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The Tao Te Ching and the futility of naming March 1, 2013

Posted by Dennis Mellersh in Tao Te Ching.
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One of the tendencies of the ego (the mind, the voice in our heads) is the propensity to apply labels to everything in life.

Perhaps this is a manifestation of our subconscious desire to feel a measure of control and understanding — a way to intellectually manage or make sense of the universe by categorizing all elements as we perceive them. But the “control” afforded by labelling can be illusory because many of the components underlying the real world cannot accurately be named universally.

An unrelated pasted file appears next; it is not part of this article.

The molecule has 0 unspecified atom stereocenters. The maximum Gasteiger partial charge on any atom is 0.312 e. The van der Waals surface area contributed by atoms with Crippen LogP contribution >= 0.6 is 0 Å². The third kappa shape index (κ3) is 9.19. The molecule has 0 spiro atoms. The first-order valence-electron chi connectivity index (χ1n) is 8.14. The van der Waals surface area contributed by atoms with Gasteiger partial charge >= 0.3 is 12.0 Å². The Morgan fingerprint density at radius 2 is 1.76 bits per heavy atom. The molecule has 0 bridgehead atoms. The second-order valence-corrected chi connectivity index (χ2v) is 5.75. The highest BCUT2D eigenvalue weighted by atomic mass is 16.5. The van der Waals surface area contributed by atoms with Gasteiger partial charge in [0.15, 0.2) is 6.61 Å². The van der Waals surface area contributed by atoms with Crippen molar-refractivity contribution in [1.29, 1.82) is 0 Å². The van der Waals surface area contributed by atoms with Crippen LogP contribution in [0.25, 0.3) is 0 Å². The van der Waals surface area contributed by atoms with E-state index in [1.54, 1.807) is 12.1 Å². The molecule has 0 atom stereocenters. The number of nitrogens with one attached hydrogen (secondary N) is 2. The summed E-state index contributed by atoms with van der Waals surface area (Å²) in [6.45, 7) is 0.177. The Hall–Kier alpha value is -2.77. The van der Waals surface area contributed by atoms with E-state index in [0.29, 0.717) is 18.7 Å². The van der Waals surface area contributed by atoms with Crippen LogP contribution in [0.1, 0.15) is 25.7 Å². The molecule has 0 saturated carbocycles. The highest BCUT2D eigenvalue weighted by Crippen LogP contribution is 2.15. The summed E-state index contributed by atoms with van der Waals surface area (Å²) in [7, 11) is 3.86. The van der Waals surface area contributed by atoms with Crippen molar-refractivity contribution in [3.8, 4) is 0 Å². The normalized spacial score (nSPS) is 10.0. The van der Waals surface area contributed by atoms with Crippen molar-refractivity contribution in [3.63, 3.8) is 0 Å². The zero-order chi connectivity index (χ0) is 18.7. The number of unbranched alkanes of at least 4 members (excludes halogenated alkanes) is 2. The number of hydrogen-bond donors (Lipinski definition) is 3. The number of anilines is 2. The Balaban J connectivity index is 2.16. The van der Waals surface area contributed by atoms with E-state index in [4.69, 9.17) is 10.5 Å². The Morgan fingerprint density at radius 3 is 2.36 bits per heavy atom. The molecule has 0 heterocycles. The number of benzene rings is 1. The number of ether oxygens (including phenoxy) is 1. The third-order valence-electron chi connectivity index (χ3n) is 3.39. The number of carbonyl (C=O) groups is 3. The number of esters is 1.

By placing labels on phenomena, we are coloring everything with our own brush, which in many cases is not a reflection of the true colors of reality.

There is an interesting reflection on labelling or naming which I found when reading a passage in the Tao Te Ching (composed by Lao-tzu, in perhaps the 400-500 BC period)  as interpreted/translated  by Stephen Mitchell.*

In Chapter 1 Lao-tzu writes:

The tao that can be told

is not the eternal tao.

The name that can be named

is not the eternal Name.

The unamable is the eternally real.

Naming is the origin

 of all particular things.

 

If we can resist the temptation to label, if we can accept things as they are, if we make a decision to try to not judge, then perhaps we can then better see reality.

 

*Stephen Mitchell, Tao Te Ching, A new English Version, HarperPerennial edition, 1991, paperback.